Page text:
As the film industry becomes increasingly homogenised, Laura Egerton explores the challenge and value of funding innovative artistic projects
Artists are increasingly working with the moving image. Christian Marclay’s The Clock – winner of the Golden Lion Award at the 2011 Venice Biennale – is one of the most successful examples of an artist working creatively with film: his 24-hour masterpiece is made up of thousands of clips relating precisely to the time of day – combining to make a cinematic clock.
It is impossible to watch in one sitting, and sheer length allows it to neatly sidestep the commonconundrum posed to the viewer of an artist film shown in a gallery: how much time to devote to it? More often than not you will start watching a film halfway through and not see it all. But does that really matter?
It is a real treat to watch an artist’s film on the big screen. 10 years ago you could see an alternative film in a multiplex, today blockbusters dominate and arthouse cinemas are struggling. Online providers Netflix and Amazon Prime are turning the film industry on its head: despite the obvious benefits of cost and accessibility, the cinema experience is lost when your audience is sitting in front of an iPad.
There are some steps in the right direction. In the UK, The Artists Cinema 2016 – produced by the Independent Cinema Office and LUX – gives leading visual artists the chance to reach a larger audience.
The UAE’s Moving Images – a partnership between the Dubai International Film Festival (DIFF), Sharjah Art Foundation and Art Dubai – is dedicated to exploring the intersection between art and film. The last Moving Images event, at DIFF last December, was a screening of the documentary MONIR directed by Bahman Kiarostami. The film is a reflection on the life of the Iranian artist Monir Shahroudy Farmanfarmaian.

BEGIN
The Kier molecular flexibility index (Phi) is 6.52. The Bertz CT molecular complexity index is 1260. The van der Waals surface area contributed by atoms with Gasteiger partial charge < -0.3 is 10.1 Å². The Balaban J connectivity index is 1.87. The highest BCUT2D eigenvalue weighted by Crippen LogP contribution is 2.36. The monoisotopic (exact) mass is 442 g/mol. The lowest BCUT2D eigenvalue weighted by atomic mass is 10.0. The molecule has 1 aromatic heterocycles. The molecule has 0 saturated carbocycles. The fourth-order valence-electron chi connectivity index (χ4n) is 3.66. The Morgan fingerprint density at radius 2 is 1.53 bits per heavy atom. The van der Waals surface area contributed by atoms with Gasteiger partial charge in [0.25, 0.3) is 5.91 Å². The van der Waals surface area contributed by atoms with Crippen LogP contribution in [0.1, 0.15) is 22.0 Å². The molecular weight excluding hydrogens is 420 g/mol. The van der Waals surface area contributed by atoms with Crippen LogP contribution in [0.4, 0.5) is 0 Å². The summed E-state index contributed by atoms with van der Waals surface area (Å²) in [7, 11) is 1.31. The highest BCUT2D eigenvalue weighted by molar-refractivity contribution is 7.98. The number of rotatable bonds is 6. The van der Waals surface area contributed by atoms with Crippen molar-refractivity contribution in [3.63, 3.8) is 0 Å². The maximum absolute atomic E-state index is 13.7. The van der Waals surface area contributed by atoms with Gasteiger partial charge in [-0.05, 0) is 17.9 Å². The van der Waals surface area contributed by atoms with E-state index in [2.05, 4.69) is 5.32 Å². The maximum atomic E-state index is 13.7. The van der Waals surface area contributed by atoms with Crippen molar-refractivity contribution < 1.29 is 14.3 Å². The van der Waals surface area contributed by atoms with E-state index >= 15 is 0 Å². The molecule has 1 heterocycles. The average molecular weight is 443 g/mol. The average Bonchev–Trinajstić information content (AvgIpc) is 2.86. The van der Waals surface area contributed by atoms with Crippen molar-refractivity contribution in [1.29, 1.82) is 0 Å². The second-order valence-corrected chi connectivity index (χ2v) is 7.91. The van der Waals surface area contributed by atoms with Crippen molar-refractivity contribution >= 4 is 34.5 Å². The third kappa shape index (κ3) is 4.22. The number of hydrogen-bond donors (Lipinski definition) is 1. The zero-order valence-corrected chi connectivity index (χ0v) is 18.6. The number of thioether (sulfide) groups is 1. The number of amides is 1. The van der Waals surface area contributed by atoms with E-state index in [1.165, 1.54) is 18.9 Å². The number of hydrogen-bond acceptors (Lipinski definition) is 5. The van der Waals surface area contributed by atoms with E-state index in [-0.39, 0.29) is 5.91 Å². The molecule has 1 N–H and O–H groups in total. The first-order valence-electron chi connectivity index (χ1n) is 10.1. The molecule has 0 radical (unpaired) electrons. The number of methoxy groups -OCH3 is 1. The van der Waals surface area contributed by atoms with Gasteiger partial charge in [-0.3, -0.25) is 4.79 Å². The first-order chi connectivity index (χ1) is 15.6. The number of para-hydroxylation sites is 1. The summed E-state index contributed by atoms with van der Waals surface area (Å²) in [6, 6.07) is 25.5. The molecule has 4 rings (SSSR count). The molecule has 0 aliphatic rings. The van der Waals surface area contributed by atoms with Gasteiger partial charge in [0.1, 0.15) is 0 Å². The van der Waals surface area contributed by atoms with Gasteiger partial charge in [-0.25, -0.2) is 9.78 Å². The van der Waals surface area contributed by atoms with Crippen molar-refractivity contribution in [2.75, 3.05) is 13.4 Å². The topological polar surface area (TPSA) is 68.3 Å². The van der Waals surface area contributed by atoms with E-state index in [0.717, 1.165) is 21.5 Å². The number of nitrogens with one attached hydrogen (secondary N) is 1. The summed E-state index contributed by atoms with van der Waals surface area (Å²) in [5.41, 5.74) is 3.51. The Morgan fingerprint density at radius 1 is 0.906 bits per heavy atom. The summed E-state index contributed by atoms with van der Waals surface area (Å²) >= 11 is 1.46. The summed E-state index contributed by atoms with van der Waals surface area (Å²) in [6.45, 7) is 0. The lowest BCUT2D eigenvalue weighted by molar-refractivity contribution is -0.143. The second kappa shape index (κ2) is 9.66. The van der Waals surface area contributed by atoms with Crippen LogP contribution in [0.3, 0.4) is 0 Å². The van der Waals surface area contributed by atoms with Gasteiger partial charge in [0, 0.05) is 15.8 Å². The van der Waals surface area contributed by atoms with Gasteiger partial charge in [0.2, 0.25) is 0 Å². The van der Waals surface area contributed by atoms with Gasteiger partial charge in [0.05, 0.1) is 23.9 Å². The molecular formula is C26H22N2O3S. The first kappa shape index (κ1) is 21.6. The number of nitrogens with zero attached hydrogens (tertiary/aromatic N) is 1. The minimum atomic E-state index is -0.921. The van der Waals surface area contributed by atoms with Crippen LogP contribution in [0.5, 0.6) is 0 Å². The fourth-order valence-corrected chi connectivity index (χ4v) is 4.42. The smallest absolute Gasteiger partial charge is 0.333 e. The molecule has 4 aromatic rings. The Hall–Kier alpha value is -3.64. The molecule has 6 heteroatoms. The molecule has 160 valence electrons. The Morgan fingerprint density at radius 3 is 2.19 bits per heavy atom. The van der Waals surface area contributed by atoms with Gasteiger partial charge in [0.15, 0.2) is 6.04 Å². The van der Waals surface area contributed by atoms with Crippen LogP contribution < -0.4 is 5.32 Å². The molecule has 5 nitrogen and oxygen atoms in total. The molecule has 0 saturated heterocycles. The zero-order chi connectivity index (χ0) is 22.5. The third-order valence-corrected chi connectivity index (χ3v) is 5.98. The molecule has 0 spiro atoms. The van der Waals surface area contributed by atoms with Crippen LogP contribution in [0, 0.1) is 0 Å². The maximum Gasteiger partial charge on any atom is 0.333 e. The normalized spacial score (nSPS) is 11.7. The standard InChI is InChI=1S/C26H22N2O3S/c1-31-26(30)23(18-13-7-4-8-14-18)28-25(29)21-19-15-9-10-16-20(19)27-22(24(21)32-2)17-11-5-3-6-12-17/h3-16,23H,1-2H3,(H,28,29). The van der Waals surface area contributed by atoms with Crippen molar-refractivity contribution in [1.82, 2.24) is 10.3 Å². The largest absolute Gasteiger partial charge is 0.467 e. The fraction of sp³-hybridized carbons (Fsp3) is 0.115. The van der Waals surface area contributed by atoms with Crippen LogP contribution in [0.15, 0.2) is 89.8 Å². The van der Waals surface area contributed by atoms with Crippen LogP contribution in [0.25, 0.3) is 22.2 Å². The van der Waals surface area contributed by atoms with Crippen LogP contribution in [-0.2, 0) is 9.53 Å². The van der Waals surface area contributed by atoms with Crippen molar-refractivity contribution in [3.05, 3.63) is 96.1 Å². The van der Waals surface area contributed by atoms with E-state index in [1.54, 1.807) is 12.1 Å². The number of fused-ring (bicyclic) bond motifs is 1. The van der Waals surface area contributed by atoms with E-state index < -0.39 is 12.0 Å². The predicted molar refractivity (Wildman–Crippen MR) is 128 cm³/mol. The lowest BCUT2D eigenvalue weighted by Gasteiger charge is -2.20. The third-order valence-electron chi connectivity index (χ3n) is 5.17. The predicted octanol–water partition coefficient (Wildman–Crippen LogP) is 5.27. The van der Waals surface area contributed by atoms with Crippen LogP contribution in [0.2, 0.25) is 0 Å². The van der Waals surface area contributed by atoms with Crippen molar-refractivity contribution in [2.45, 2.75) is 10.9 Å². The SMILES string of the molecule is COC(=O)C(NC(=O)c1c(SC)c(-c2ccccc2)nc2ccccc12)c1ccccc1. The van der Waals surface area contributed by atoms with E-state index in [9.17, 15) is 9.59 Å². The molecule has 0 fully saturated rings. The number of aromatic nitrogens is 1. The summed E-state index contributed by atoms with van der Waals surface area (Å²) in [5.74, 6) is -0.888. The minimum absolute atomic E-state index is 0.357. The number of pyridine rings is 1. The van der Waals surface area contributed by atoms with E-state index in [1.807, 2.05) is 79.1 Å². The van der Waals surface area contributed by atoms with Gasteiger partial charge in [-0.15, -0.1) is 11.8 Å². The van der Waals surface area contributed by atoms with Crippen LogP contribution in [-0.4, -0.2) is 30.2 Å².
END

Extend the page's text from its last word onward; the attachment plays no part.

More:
10 years ago you could see an alternative film in a multiplex, today blockbusters dominate and arthouse cinemas are struggling.
Intimate footage of the artist at work on her mirrored geometric creations in her studio – producing drawings using bees dipped in ink – offer a rare insight to her practice.
Its producer, Leyla Fakhr, told the audience that she believes that art and film intertwine and cannot be separated. She also openly discussed the difficulty of finding funding for such a production. Film festivals have become more important than ever as a vehicle for independent films to gain traction. In Dubai the pop-up platform Cinema Akil brings independent films from around the world to audiences in Dubai.
For summer 2016 they have collaborated with Alserkal Avenue to create A Hard Day’s Night, with a line-up that explores labour, technology, industry and the human condition. It includes the sci-fi classic Metropolis, Egyptian romantic drama Factory Girl and Japanese animated adventure Castle In The Sky.
Image Nation in Abu Dhabi provides vital support to Emirati filmmakers in helping to ensure their films reach an international audience. Ali Mostafa’s From A to B and Majid Al Ansari’s Zinzana both premiered at last year’s BFI London Film Festival.
Such events bring a community together: going to the movies has always been a shared experience. In its essence film is about recording the passing of time and capturing moments of synergy: something we should all remember.